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Oppose merge. Interestingly this phrase has become an important part of the 2010 Chinese Internet culture (see zh:中国网络流行语 Chinese Internet slangs) and definitely warrants its own article. A merger proposal in the Chinese Wikipedia has received an overwhelming amount of support for keeping the article the way it is . The phrase has certainly gained enough popularity here in China for it to be kept on Wikipedia, if not in the West. We have many other individual entries for Chinese Internet slangs that are as popular as this or even less popular, for example "Cao Ni Ma", "10 Mythical creatures", "was suicided" (zh:被自杀), "bullying honest horse" (欺实马), "doing push-up" (俯卧撑), "crab - harmony" (河蟹), "thunder" (雷), "getting soy sauce" (zh:打酱油), "囧", "Very good very mighty", "Very erotic very violent" etc.. --Givesaved (talk) 11:34, 18 January 2010 (UTC)
RE: Your argument does not warrant. Clearly the Wikipedia policies on WP:RELIABLE SOURCES, WP:NOTABILITY and WP:VERIFIABILITY outweigh the "need to have these wonderful memes in Wikipedia". As of now, there are zero sources in this article. A google run brings zero that can be considered as reliable. Policy states that blogs and forums are not WP:RS, they are 粪都不如. Without reliable sources, you cannot verify notability. Policy is policy, my friend. I have no idea how things work on Chinese Wikipedia, but policy is strictly enforced on this Wikipedia. Also not that Wikipedia is WP:NOT a DEMOCRACY, as stated by policy, and therefore your argument of consensus strictly based on numbers is null and void. Wikipedia does not revolve around !votes, but strict policy and sourced material. -- 李博杰 | —Talkcontribsemail 01:50, 19 January 2010 (UTC)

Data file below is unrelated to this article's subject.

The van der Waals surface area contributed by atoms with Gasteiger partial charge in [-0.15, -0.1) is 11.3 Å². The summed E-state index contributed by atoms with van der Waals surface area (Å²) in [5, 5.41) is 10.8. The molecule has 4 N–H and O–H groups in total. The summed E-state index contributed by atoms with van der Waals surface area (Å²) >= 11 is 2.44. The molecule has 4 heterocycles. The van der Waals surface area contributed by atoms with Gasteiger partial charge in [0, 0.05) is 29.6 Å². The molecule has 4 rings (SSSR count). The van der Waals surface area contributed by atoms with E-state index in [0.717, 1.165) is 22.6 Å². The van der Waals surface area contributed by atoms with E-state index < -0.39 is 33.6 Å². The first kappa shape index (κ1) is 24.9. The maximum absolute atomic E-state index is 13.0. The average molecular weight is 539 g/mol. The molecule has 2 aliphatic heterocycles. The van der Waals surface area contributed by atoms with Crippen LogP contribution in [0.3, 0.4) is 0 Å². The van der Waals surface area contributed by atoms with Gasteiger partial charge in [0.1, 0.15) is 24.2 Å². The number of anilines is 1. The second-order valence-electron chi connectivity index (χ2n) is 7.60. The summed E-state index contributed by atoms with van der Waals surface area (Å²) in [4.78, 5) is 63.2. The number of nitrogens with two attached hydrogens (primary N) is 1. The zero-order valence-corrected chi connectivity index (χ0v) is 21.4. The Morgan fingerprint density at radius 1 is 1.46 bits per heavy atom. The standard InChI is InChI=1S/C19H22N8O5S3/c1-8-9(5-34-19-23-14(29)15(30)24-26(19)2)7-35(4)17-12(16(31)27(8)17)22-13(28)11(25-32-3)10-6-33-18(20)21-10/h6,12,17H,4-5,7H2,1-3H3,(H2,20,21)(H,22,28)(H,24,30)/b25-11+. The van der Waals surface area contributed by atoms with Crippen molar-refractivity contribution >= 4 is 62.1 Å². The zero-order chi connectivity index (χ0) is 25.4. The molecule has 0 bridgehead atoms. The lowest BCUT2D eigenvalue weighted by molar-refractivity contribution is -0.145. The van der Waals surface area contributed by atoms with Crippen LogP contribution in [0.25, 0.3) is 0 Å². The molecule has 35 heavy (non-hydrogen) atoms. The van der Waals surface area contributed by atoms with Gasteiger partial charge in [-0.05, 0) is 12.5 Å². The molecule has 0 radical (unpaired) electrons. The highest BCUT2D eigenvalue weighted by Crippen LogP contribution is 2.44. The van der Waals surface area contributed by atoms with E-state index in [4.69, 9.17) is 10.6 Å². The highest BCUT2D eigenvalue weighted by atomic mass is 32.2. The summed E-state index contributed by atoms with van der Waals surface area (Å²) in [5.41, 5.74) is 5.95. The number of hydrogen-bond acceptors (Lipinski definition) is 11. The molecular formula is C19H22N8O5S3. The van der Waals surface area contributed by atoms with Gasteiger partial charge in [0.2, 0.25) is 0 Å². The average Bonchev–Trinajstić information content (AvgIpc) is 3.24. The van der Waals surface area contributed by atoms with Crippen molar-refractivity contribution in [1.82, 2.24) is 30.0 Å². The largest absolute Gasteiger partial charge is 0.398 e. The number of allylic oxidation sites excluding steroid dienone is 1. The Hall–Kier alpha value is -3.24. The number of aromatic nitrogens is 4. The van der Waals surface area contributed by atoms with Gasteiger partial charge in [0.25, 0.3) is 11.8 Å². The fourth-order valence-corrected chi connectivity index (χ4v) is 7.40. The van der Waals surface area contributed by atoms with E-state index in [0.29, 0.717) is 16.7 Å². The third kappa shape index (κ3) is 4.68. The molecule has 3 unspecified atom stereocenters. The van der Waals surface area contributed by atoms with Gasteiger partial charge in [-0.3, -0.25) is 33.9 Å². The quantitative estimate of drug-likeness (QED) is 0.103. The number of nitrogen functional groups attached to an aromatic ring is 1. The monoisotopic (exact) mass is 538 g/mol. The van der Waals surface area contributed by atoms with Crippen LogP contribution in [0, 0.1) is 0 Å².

I was just responding to your argument above that the topic is not "worthy", not that it's not "notable". Besides I was not utilising the "tyranny of the majority" either; stating that an overwhelming majority exists was simply for illustrating the point that many people do consider the topic to be "worthy" enough to be kept separate; by "many people" I mean many of the people who are actually living in that "environment". As for notability, this may not be as well-known in the English-language media as the Chinese media; Googling the Chinese phrase yields 200,000+ ghits (in a week!) many of which clearly satisfy the "reliable source" and "significant coverage" criteria.
谷歌退出中国催生网络新词“非法献花” - Google's (possible) exit from China hastens the emergence of the new Internet slang "Illegal flower tribute"
全球各地纷纷对 Google 进行“非法献花” - People from around the world voluntarily paying "illegal flower tribute" to Google (Google.org.cn)
Comment: Well, by all means, apply them to the article, where fitting. -- 李博杰 | —Talkcontribsemail 06:09, 19 January 2010 (UTC)
Oppose merge: Google Results 1 - 10 of about 610,000 for Illegal flower tribute. (0.32 seconds)
Like Grass Mud Horse and Jia Junpeng and other internet memes, in time Illegal flower tribute will become a popular internet catch phrase. In fact, Jia Junpeng like Grass Mud Horse are both non-existence in real life. If these two articles can have stay as wiki, so can Illegal flower tribute. Arilangtalk 21:39, 19 January 2010 (UTC)
In time is the key phrase here. Wikipedia is not a crystal ball or some type of "you heard it here first" website. GraYoshi2x►talk 22:13, 21 January 2010 (UTC)
Support' merge: I think this article is too small and exclusive.
Support Merge: Does not warrant it's own article, it ties in directly to Operation Aurora, the cyberattacks that originated in China. —Preceding unsigned comment added by 126.96.36.199 (talk) 10:39, 21 January 2010 (UTC)
No this doesn't tie in directly to Operation Aurora. It has become synonymous to "anything that is deemed illegal by the Chinese authority" or "anything that reflects the spontaneous wishes from ordinary citizens" . --Givesaved (talk) 11:13, 22 January 2010 (UTC)
Support merge - Non-notable topic and relies extensively on WP:OR. This isn't even a meme yet; there's a difference between it and a fad. GraYoshi2x►talk 22:15, 21 January 2010 (UTC)
How is it "non-notable"? And proof for "this isn't even a meme yet"? --Givesaved (talk) 11:13, 22 January 2010 (UTC)
Oppose merge - More than enough examples exist in both English and Chinese to establish "Illegal Flower Tribute" as a stable and relevant meme. --Xero (talk) 22:01, 27 January 2010 (UTC)